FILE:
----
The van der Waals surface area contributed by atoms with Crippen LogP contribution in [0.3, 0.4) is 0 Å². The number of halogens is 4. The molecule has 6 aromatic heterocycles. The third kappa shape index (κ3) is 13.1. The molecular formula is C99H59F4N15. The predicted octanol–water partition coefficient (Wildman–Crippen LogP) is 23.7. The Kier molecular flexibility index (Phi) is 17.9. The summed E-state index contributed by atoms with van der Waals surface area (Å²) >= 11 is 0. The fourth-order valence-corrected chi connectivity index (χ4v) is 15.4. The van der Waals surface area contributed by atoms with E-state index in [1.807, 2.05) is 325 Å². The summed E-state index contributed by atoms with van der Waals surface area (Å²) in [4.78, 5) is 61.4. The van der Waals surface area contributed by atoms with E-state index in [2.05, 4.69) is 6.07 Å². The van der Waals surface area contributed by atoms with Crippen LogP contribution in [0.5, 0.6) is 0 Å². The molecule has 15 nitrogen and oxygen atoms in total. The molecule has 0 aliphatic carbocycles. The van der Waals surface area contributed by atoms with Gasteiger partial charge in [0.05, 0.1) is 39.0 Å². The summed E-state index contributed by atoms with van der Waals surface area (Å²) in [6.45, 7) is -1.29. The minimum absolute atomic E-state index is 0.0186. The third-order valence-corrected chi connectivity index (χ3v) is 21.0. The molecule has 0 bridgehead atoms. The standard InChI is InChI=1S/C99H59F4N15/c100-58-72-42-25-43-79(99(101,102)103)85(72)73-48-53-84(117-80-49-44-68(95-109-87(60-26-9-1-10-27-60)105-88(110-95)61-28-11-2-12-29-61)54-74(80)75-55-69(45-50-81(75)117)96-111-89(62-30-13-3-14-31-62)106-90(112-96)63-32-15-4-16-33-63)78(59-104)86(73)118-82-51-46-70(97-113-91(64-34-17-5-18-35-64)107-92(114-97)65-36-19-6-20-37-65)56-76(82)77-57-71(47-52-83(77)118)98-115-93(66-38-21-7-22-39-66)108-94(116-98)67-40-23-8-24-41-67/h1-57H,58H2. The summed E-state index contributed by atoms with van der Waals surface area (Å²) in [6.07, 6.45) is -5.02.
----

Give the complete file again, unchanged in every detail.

The van der Waals surface area contributed by atoms with Crippen LogP contribution in [0.3, 0.4) is 0 Å². The number of halogens is 4. The molecule has 6 aromatic heterocycles. The third kappa shape index (κ3) is 13.1. The molecular formula is C99H59F4N15. The predicted octanol–water partition coefficient (Wildman–Crippen LogP) is 23.7. The Kier molecular flexibility index (Phi) is 17.9. The summed E-state index contributed by atoms with van der Waals surface area (Å²) >= 11 is 0. The fourth-order valence-corrected chi connectivity index (χ4v) is 15.4. The van der Waals surface area contributed by atoms with E-state index in [1.807, 2.05) is 325 Å². The summed E-state index contributed by atoms with van der Waals surface area (Å²) in [4.78, 5) is 61.4. The van der Waals surface area contributed by atoms with E-state index in [2.05, 4.69) is 6.07 Å². The van der Waals surface area contributed by atoms with Crippen LogP contribution in [0.5, 0.6) is 0 Å². The molecule has 15 nitrogen and oxygen atoms in total. The molecule has 0 aliphatic carbocycles. The van der Waals surface area contributed by atoms with Gasteiger partial charge in [0.05, 0.1) is 39.0 Å². The summed E-state index contributed by atoms with van der Waals surface area (Å²) in [6.45, 7) is -1.29. The minimum absolute atomic E-state index is 0.0186. The third-order valence-corrected chi connectivity index (χ3v) is 21.0. The molecule has 0 bridgehead atoms. The standard InChI is InChI=1S/C99H59F4N15/c100-58-72-42-25-43-79(99(101,102)103)85(72)73-48-53-84(117-80-49-44-68(95-109-87(60-26-9-1-10-27-60)105-88(110-95)61-28-11-2-12-29-61)54-74(80)75-55-69(45-50-81(75)117)96-111-89(62-30-13-3-14-31-62)106-90(112-96)63-32-15-4-16-33-63)78(59-104)86(73)118-82-51-46-70(97-113-91(64-34-17-5-18-35-64)107-92(114-97)65-36-19-6-20-37-65)56-76(82)77-57-71(47-52-83(77)118)98-115-93(66-38-21-7-22-39-66)108-94(116-98)67-40-23-8-24-41-67/h1-57H,58H2. The summed E-state index contributed by atoms with van der Waals surface area (Å²) in [6.07, 6.45) is -5.02.